There is a dearth of published data regarding the presence of post-transplant donor-specific antibodies (DSA), especially C1q-binding DSA (C1q+DSA), and patient and kidney allograft outcomes in simultaneous liver–kidney transplant (SLKT) recipients. We conducted a retrospective cohort study consisted of 85 consecutive SLKT patients between 2009 and 2018 in our center. Associations between presence of post-transplant DSA, including persistent and/or newly developed DSA and C1q+DSA, and all-cause mortality and the composite outcome of mortality, allograft kidney loss, and antibody-mediated rejection were examined using unadjusted and age and sex-adjusted Cox proportional hazards and time-dependent regression models. The mean age at SLKT was 56 years and 60% of the patients were male. Twelve patients (14%) had post-transplant DSA and seven patients (8%) had C1q+DSA. The presence of post-transplant DSA was significantly associated with increased risk of mortality (unadjusted model: Hazard Ratio (HR) = 2.72, 95% confidence interval (CI): 1.06–6.98 and adjusted model: HR = 3.20, 95% CI: 1.11–9.22) and the composite outcome (unadjusted model: HR = 3.18, 95% CI: 1.31–7.68 and adjusted model: HR = 3.93, 95% CI: 1.39–11.10). There was also higher risk for outcomes in recipients with C1q+DSA compared the ones without C1q+DSA. Post-transplant DSA is significantly associated with worse patient and kidney allograft outcomes in SLKT. Further prospective and large cohort studies are warranted to better assess these associations.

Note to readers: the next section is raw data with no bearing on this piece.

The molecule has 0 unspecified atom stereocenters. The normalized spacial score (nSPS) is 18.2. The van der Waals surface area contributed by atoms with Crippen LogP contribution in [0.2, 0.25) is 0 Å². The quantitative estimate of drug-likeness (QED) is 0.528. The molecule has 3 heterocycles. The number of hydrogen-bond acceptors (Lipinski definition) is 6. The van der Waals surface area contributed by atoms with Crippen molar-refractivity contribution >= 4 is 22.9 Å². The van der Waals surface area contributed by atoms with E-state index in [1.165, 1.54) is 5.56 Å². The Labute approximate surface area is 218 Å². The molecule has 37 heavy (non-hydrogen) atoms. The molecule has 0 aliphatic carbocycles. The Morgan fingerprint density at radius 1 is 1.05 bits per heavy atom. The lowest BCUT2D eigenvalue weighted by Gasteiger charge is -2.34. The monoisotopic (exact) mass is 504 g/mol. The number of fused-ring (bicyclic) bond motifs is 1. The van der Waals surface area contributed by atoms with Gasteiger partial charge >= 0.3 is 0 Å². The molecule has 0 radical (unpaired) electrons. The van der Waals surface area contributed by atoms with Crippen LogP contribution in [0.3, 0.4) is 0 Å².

- C1q binding donor-specific antibodies
- de novo donor-specific antibodies
- donor-specific antibodies
- simultaneous liver–kidney transplantation
ASJC Scopus subject areas